compare the two diseased isozymes of G6PD and their manifestations.
GDA- is seen in blacks, mod hemolysis, affects older RBCs, hemolysis is usually induced by infection, no need for transfusion and no chronic hemolysis. GdMed in whites has severe hemolysis, affects all ages of RBCs drugs and infection can induce the oxidative insult and cause anemia that sometimes needs transfusions, no chronic hemolysis
describe the genetics of hereditary spherocytosis
mutations in ankyrin, band 3, a spectirn, B spectrin, protein 4.2. can be a mutation in a cytoplasmic architectural protein. 1/1000 to 2500 ppl of northern euro descent have it. 1/3 are de novo mutations (private mutations) that can affect many proteins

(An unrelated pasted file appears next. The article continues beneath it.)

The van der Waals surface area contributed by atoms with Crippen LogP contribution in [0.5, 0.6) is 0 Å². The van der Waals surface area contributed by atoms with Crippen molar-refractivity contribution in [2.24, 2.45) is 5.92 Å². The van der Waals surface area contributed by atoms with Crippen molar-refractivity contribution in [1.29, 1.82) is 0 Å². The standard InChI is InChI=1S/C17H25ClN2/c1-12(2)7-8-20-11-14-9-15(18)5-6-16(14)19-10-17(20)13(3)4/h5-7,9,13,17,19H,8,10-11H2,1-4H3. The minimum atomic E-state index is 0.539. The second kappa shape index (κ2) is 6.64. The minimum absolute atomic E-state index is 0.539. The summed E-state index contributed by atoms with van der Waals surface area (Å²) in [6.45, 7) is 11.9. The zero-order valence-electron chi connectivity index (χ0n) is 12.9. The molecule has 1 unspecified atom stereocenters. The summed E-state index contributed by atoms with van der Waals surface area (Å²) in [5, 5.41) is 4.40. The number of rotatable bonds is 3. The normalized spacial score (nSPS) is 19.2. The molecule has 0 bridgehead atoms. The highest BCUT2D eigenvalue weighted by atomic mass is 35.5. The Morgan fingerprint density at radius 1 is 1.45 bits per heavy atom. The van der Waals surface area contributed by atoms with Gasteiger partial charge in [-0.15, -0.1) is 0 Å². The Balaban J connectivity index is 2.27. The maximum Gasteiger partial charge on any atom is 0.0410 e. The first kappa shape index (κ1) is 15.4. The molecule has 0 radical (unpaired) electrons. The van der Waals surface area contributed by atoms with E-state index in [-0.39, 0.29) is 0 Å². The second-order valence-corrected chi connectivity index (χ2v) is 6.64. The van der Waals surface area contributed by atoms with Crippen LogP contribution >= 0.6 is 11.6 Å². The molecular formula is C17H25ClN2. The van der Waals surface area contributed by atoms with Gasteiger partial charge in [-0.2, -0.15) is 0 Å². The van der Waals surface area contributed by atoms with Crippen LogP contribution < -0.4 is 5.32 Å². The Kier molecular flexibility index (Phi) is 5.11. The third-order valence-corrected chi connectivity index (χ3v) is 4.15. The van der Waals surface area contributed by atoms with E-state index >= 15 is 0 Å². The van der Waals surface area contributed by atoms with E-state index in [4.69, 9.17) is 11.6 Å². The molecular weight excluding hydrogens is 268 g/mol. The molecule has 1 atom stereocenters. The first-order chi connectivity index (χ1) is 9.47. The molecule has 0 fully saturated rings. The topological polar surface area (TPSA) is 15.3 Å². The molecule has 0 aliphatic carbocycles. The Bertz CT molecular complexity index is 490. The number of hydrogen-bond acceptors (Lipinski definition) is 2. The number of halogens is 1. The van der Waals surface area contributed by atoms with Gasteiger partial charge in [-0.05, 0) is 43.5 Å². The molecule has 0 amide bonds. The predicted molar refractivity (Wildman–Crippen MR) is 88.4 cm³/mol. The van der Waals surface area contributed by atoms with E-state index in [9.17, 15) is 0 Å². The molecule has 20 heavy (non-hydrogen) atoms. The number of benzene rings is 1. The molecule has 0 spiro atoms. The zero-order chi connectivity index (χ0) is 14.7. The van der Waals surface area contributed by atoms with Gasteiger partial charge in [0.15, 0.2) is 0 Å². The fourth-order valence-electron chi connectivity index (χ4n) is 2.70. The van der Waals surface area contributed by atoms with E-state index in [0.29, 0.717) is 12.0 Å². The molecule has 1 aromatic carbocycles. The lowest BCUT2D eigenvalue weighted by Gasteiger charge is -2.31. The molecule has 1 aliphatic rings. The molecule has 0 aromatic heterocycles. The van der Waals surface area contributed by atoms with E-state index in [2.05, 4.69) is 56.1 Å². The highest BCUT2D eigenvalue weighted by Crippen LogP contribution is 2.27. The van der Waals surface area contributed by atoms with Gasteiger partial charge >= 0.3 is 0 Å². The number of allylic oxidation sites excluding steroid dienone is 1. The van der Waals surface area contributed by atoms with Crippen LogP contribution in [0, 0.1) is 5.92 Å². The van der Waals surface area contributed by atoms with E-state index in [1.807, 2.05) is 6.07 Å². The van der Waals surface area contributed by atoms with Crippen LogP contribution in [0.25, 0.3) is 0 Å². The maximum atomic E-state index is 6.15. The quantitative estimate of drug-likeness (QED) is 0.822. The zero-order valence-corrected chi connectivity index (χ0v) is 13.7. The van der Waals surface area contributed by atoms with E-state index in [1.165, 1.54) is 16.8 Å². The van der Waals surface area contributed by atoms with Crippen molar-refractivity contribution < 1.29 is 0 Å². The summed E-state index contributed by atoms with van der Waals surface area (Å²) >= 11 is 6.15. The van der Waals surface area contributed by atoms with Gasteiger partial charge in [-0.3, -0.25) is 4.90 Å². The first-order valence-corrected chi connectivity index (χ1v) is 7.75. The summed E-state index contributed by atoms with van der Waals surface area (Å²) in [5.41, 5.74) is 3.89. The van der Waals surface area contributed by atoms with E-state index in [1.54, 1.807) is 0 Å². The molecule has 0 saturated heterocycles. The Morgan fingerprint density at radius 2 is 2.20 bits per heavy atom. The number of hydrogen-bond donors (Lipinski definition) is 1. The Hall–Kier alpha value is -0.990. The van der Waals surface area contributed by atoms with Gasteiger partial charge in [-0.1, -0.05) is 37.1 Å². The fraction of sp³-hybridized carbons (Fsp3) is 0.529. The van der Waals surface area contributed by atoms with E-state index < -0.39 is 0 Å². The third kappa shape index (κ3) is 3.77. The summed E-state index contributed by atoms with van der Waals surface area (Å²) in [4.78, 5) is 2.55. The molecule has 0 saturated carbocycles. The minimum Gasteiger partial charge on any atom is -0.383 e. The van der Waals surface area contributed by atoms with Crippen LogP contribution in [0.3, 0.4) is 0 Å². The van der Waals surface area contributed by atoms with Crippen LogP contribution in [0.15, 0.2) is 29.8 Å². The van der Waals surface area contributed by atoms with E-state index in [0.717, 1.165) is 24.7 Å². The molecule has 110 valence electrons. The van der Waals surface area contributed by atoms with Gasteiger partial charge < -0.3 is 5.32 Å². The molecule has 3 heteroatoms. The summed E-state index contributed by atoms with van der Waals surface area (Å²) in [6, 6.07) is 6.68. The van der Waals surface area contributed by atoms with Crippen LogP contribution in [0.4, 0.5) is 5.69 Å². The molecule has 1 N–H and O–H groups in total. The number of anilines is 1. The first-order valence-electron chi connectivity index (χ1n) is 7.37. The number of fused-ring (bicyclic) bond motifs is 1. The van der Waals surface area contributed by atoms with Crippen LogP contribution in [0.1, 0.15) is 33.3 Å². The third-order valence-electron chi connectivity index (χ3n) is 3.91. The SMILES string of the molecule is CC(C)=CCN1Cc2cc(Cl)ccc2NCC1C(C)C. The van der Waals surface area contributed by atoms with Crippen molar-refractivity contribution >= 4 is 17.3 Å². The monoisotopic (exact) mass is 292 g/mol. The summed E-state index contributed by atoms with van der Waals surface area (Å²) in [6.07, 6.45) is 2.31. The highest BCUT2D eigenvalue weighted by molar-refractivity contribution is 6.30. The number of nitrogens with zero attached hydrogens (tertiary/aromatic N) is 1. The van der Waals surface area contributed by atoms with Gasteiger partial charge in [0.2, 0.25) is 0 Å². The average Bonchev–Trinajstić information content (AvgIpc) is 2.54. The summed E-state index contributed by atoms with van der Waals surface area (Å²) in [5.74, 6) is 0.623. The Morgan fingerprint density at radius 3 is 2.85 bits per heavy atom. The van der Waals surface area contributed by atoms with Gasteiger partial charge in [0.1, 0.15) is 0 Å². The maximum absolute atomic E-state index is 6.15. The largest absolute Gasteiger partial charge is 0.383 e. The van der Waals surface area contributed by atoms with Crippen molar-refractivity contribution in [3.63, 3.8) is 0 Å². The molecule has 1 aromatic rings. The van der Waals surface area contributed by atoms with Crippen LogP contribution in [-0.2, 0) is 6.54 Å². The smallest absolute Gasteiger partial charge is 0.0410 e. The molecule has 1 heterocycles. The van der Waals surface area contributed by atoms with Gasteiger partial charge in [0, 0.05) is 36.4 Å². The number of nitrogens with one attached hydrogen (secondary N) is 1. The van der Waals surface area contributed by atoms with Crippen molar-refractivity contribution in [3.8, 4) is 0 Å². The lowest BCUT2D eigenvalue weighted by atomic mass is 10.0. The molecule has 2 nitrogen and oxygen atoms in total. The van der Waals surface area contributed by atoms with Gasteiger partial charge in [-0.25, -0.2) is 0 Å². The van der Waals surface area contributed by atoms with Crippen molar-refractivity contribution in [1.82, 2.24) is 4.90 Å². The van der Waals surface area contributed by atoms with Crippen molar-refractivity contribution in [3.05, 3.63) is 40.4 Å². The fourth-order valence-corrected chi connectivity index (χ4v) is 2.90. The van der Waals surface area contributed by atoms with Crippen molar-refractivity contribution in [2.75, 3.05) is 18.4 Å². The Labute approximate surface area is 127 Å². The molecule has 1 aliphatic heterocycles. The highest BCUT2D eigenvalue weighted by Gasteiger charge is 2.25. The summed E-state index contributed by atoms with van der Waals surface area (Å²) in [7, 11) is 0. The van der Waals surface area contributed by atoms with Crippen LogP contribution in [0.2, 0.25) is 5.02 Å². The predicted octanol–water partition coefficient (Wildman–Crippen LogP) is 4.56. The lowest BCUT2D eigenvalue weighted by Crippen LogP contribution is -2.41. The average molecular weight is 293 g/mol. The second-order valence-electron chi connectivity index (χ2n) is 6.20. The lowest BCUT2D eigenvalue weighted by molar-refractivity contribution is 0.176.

describe the signs, sxs, and complications of hereditary spherocytosis.
hemolysis with anemia, splenomegaly, jaundice, reticulocytosis, spherocytes, osmotic fragility. Variation in severity from subclinical to transfusion dependence. Can have biliary, hemolytic, aplastic, and megaloblastic complications
Dx of gereditary spherocytosis
fam hx, coombs neg, no evidence of portal hypertension/liver disease. Will see osmotic fragility and can do SDS page to analyze membrane proteins
treatment for hereditary spherocytosis
splenectomy and folic acid
differentials for hereditary elliptocytosis?
iron deficiency and pernicious anemia
differentials for hereditary spherocytosis.
autoimmune hemolytic anemia and hypersplenism
differentials for microcytic, hypochromic anemias?
decreased heme production via iron def, Pb toxicity, anemia of chronic disease, sideroblastic anemias. Or decreased globin synth via thalassemias
differentials for macrocytic anemias?
folic acid or B12 def. Hemolysis, liver disease, myelodysplastic syndromes
role of copper in anemia?